Monday, November 30, 2015

Expectant Hope

Yesterday marked the first day of Advent 2015, a day when some light the first candle of five set within a wreath of green.
This first candle, usually purple as befitting the prophecy of a king to come, symbolizes expectant hope. 

"For unto us a child is born, unto us a son is given: and the government shall be upon his shoulder: and his name shall be called Wonderful, Counsellor, The mighty God, The everlasting Father, The Prince of Peace" (Isaiah 9:6). 

I often forget a major reality: Expectancy isn't filled with soft, comfortable days of waiting.

Consider the opening of Jesus' story: an angel comes to Mary, and even after greeting her and letting her know that she's highly favored and the Lord is with her, Mary is greatly troubled. Angel Gabriel has to say: "Don't be afraid." 

No wonder! We've made angels into cute little beings, or, like Henry Payne's section of painting* above, of equal stature. Bernini did a better job of capturing the immensity of angels. 

I like what is comfortable and familiar. Prophecies and hopes are exciting as long as I can wrap them up in a box with pretty wrappings and bows. But, when they don't fit inside of my small comfortable expectations, or when I have to wait, confused and unsure, then I need a reminder that the Lord also says to me as He had Gabriel say to Mary: The Lord is with you. Don't be afraid." 

"Let your conversation be without covetousness; and be content with such things as you have: for He has said, 'I will never leave you, nor forsake you' so that we may boldly say, 'The Lord is my helper, and I will not fear what man shall do to me'" (Hebrews 13:5,6). 

"The Lord has not given us the spirit of fear, but of strength, and of love, and of a sound mind" (2 Timothy 1:7). 

"Nothing...shall separate us from the love of God, which is in Christ Jesus our Lord" (Romans 8:39).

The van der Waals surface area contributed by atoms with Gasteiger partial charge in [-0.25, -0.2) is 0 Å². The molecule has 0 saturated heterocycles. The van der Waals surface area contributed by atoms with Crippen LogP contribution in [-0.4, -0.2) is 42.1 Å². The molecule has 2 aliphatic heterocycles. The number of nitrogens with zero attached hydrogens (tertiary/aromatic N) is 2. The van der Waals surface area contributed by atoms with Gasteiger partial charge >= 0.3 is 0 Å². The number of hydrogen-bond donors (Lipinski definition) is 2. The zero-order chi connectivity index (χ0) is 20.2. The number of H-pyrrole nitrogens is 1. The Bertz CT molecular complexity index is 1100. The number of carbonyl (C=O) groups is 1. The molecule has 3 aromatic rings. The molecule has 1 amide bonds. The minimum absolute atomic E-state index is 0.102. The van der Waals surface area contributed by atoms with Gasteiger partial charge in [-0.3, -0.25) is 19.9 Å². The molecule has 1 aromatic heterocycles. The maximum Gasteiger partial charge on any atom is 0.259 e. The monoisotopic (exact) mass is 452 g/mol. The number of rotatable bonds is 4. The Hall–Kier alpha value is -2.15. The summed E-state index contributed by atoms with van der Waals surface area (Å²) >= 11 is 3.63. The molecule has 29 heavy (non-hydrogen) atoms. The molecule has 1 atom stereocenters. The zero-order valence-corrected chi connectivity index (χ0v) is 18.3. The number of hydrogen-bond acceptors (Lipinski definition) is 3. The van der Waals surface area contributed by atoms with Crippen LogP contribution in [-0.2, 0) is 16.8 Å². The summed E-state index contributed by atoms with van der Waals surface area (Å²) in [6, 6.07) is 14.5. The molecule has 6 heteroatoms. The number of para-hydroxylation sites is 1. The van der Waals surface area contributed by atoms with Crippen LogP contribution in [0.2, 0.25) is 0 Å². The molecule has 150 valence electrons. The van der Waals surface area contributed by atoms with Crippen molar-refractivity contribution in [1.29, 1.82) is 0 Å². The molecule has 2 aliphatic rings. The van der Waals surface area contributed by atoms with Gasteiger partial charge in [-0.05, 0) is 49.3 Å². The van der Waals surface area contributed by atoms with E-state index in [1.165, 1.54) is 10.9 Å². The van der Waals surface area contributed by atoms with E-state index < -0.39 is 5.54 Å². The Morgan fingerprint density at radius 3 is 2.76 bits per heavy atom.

* "Annunciation" detail from Peace and Goodwill 1921-1922 by Henry Payne, stained and painted glass, leaded in the Birmingham Museums and Art Gallery.

Monday, November 16, 2015

Choosing to be Intentionally Kind

In view of all the bombings last week, I am taken by these sentences by Dallas Willard in his first chapter of The Divine Conspiracy

"Yet, in the gloom a light glimmers and glows. We have received an invitation. We are invited to make a pilgrimage -- into the heart and life of God." 

And, I've been thinking of the words that follow up the two sentences up above: "The major problem with the invitation now is precisely overfamiliarity. Familiarity breeds unfamiliarity -- unsuspected familiarity, and then contempt" (11). 

Many of us reading these words "know" about Jesus, hear about Jesus, see the name of Jesus often, especially during the winter season. As Dallas writes, we "think [we] have heard the invitation...accepted it...or rejected it." 

But, truly "the difficulty today is to hear it at all" (ibid). What is meant by these words of Willard's? I looked up "contempt." Many would be aghast to have anyone say that they have "contempt" for Jesus. Some do live by the first definition of the word: "the feeling that a person or thing is beneath consideration, worthless, or deserving scorn" (computer dictionary), but we wouldn't put ourselves in that category.